Exemplary Process

FIG. 9 shows one example implementation of a process 900 for correcting amplitude attenuation effects in orthogonal frequency division multiplexing or OFDM signals of communication devices. Specifics of exemplary methods are described below. However, it should be understood that certain acts need not be performed in the order described, and may be modified, and/or may be omitted entirely, depending on the circumstances. Moreover, the acts described may be implemented by a computer, processor or other computing device based on instructions stored on one or more computer-readable media. The computer-readable media can be any available media that can be accessed by a computing device to implement the instructions stored thereon.

At 902, an OFDM signal or signals are received in the form of a RF signal. The received signals include data or information and may or may not include some error such as inter-carrier interference (ICI). In particular, there may be some amplitude attenuation in the received signal causing the ICI. The RF signal may be received by one or more antennae, such as antennae 102(A) and 102(B).

At 904, a baseband signal or signals are output based on the received OFDM signal or signals. In certain implementations, there may two baseband signals, where one baseband signal is a real or in-phase (I) signal, and the other baseband signal is an imaginary or quadrature (Q) signal. For single baseband signals, the signal may be a low intermediate frequency (IF) signal or an IF signal with only an in-phase or I component.

At block 906, the analog baseband signal is converted to digital, and the digital OFDM signal is sampled symbol by symbol at an elementary period “T”. As discussed above, as an in a DVB-T/H digital TV system, for a 2K system, 2048 samples are obtained (i.e., N=2048); for a 4K system, 4096 samples are obtained (i.e., 4096 samples); and for an 8 k system, 8192 samples are obtained (i.e., 8192 samples).

At block 908, detection or determination is made as to whether the OFDM signal(s) is affected by one signal or multi-signal distortion. As discussed above, the detection or determination may be performed by a fading detector. Depending on whether the distortion is one-signal or multi-signal, particular amplitude attenuation systems or methods may be implemented. Such methods include 1) time-domain estimator, 2) frequency-domain estimator, 3) signal envelop detector, and 4) deterministic information (i.e., finite alphabet property) estimator.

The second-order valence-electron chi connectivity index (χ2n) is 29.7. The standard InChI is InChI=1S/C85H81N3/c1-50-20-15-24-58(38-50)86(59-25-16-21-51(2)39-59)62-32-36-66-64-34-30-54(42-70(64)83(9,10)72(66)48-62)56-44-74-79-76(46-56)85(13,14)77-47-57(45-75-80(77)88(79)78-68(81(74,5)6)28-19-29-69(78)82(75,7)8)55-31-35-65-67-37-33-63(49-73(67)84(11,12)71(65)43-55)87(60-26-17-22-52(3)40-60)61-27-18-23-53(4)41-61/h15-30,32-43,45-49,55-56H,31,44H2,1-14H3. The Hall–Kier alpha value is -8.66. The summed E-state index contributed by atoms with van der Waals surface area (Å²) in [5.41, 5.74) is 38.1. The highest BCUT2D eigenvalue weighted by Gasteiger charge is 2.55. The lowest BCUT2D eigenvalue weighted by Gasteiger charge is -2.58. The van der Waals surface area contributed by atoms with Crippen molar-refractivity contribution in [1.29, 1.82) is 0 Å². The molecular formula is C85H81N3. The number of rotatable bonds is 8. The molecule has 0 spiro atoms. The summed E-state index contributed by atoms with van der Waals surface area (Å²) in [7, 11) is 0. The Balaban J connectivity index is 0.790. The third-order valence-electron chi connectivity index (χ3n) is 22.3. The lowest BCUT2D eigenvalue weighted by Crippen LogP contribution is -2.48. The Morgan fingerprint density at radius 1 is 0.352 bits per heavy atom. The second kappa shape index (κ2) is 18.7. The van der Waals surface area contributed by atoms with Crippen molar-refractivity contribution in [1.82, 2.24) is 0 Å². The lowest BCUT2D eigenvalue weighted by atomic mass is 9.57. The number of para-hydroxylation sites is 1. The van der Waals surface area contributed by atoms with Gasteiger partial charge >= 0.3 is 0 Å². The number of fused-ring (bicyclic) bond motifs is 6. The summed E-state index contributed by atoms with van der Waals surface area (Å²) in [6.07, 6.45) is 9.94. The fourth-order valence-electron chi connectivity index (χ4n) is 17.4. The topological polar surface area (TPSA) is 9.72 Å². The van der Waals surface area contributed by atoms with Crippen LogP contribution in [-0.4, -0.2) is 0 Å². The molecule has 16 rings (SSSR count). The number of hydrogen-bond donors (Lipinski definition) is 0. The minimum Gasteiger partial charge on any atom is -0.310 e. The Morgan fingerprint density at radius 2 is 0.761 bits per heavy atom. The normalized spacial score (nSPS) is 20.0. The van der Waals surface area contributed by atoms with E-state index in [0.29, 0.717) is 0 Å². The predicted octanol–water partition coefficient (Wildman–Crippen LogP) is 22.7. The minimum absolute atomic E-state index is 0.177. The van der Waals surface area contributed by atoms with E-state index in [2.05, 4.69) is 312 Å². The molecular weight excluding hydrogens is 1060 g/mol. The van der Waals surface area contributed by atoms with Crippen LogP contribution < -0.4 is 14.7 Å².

At block 910, a calculation is performed as to amplitude value. As discussed above, methods used in time-domain amplitude attenuation estimation can be realized in several ways. For example, averaging may be implemented that includes the use of different moving windowing techniques, different interpolation techniques, different low-pass filter techniques, and/or different curve-fitting techniques, to estimate whole attenuation values.

At block 912, segmenting is performed on the samples of the amplitude values. The samples of signal are segmented into groups, each group having a number of sample samples. As discussed above, τ group number point values are obtained from averaging N1 samples as represented by the following equation:

1 N 1 n = 1 N i s ( n + ( τ - 1 ) * N i )

In an implementation, a slide-moving window may be used, where each window has N1 samples. The overlap size of two close windows is variable; however, more average results are obtained with more computational-time. The averaged results are treated as attenuation values.

At block 914, interpolating of the sample is performed. This may also referred to as curve fitting. As discussed above, a curve is fitted or interpolated to account for the number of samples in the original baseband signals. The curve is fitted or interpolated to account for attenuation values corresponding to each one of the samples in a 2K system (i.e., 2048 samples), in a 4K system (i.e., 4096 samples), or 8K system (i.e., 8192 samples). Various curve-fitting methods known in the art may to estimate the amplitude attenuation curve. Furthermore, the curve may further be sampled by 1/T to obtain amplitude attenuation values corresponding to each sample. In addition, the values of the interpolated samples may be inverted.

At block 916, the samples of from the interpolated curve are multiplied with the original baseband signals. The multiplication is performed with a one to one correspondence with the samples of the original OFDM signal and corresponding inverse attenuation, in time domain.

CONCLUSION

Although the subject matter has been described in language specific to structural features and/or methodological acts, it is to be understood that the subject matter defined in the appended claims is not necessarily limited to the specific features or acts described. Rather, the specific features and acts are disclosed as preferred forms of implementing the claims. For example, the systems described could be configured as wireless communication devices, receivers, attenuation correction circuits, and control loops. In addition, the signals with behavior such as orthogonal frequency division multiplexing or OFDM may also apply.

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US8615059 *Mar 24, 2011Dec 24, 2013Broadcom CorporationDistortion cancellation in radio receivers using I/Q correction
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Classifications
U.S. Classification370/210, 370/252, 370/203
International ClassificationH04J11/00
Cooperative ClassificationH04L27/2647
European ClassificationH04L27/26M5